Boris Johnson says Super Rich are an ‘Oppressed Minority’ worthy of our ‘Humble Thanks’ – Time for a Reality Check

(84 Posts)
ttosca Mon 18-Nov-13 19:20:41

Boris Johnson, Mayor of London, today used his platform of a column in the Daily Telegraph newspaper to argue that the super-rich are a ‘put upon minority’ like homeless people or the travelling community. He argues that they should be protected from ‘bullying’ by the public, who should instead be offering their ‘humble and hearty thanks’ for their ‘prodigious’ contributions to our public finances.

The reality is, these super rich individuals are paying an ever smaller share, while receiving substantial tax payer funded subsidies, and the protection of the publicly funded police from an increasingly outraged public.

The Cost of the Human Welfare State

The UK Government spend a total of £694.89bn a year, to do everything. The amount the government spend on benefits is £159bn, with £72bn (45%) of that going on pensions. So, we have £85bn (12% of spending) a year actually going on working age benefits. The UK’s current unemployment rate stands at 7.8%. It makes sense that we spend this proportionate amount of shielding citizens from poverty induced by involuntary unemployment, and support sick and disabled people who cannot work or who bear additional financial costs to work.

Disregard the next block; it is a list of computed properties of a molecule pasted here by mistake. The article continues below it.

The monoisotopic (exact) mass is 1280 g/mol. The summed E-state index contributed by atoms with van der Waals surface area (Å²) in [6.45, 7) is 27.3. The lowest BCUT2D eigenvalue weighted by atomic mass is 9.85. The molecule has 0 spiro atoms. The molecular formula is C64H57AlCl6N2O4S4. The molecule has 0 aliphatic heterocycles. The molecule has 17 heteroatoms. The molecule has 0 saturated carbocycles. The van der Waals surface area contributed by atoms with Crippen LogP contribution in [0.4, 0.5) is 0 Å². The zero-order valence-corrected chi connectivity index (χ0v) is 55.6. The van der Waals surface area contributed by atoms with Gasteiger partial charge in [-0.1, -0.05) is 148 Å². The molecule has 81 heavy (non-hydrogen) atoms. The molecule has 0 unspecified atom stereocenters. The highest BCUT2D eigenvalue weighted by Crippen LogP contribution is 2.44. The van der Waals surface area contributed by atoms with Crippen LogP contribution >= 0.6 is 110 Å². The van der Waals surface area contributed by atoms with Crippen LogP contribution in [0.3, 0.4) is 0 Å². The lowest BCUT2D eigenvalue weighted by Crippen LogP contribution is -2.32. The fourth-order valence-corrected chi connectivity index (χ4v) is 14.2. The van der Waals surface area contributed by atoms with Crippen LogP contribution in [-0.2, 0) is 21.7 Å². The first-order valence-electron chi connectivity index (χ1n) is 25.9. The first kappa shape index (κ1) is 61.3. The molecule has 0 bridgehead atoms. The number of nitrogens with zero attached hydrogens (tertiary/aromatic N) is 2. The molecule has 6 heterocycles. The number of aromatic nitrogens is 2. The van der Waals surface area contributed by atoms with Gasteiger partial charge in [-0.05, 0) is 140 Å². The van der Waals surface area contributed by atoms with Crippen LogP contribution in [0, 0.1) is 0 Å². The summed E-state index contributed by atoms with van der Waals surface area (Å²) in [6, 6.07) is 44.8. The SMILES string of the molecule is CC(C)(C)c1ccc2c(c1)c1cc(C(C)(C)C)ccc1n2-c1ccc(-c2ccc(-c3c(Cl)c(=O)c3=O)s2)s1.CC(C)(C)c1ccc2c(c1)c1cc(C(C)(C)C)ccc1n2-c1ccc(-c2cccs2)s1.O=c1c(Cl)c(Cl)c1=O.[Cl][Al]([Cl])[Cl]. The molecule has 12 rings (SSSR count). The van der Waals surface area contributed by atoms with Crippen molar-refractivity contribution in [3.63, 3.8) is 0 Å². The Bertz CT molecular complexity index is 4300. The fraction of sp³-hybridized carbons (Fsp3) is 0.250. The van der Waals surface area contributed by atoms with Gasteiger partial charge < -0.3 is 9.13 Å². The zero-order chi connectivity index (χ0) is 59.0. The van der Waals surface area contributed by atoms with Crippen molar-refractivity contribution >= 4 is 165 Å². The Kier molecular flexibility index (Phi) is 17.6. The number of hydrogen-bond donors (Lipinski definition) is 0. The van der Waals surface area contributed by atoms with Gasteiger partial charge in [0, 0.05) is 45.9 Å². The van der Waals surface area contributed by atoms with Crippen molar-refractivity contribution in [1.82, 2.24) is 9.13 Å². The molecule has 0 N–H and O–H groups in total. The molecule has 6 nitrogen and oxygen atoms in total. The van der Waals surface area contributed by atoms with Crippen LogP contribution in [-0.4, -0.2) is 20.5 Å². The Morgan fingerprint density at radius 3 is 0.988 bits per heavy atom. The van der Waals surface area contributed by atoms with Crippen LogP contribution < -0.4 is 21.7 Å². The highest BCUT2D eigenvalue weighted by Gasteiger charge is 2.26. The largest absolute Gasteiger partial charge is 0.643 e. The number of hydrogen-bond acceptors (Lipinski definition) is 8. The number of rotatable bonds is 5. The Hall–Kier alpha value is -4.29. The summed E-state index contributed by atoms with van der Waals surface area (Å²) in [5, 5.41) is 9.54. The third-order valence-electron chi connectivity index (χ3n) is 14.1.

cont'd

www.scriptonitedaily.com/2013/11/18/boris-johnson-says-the-super-rich-are-an-oppressed-minority-worthy-of-our-humble-and-hearty-thanks-time-for-a-reality-check/

HaggertyF Mon 18-Nov-13 19:21:34

Boris Johnson is a fucking idiot.

<succinct>

claig Mon 18-Nov-13 19:30:41

Boris is entitled to his view!

ttosca Mon 18-Nov-13 20:28:41

Nobody said he wasn't entitled to his view. He's still a fucking idiot.

sadsqueaker Mon 18-Nov-13 20:59:33

At least he wasn't wearing a dinner suit and standing in front of a golden throne when he said it though.

Take note Dave grin

MrJudgeyPants Wed 20-Nov-13 21:22:59

The richest 1% pay 30% of all income tax and national insurance (three times more than they paid back in the lefty paradise of the 1970's), meanwhile, the top 15% pay close to 70% of all income tax and you think they should pay more?

Do me a favour and Google 'Laffer Curve' and when you understand it, have a think what will happen to government services and your tax bill when the rich all piss off to somewhere sunny where they're not resented for being successful.

learnasyougo Wed 20-Nov-13 21:59:15

they pay more income tax than in the 70s because they own so much more now than then.
The gap between the top and the rest of us is huge now compared to thirty odd years ago. The top 15 per cent were simply not as wealthy then as the top 15 per cent are now. Wealth inquality has worsened since the seventies (when equality peaked which is why that decade is used for comparison by the rich!)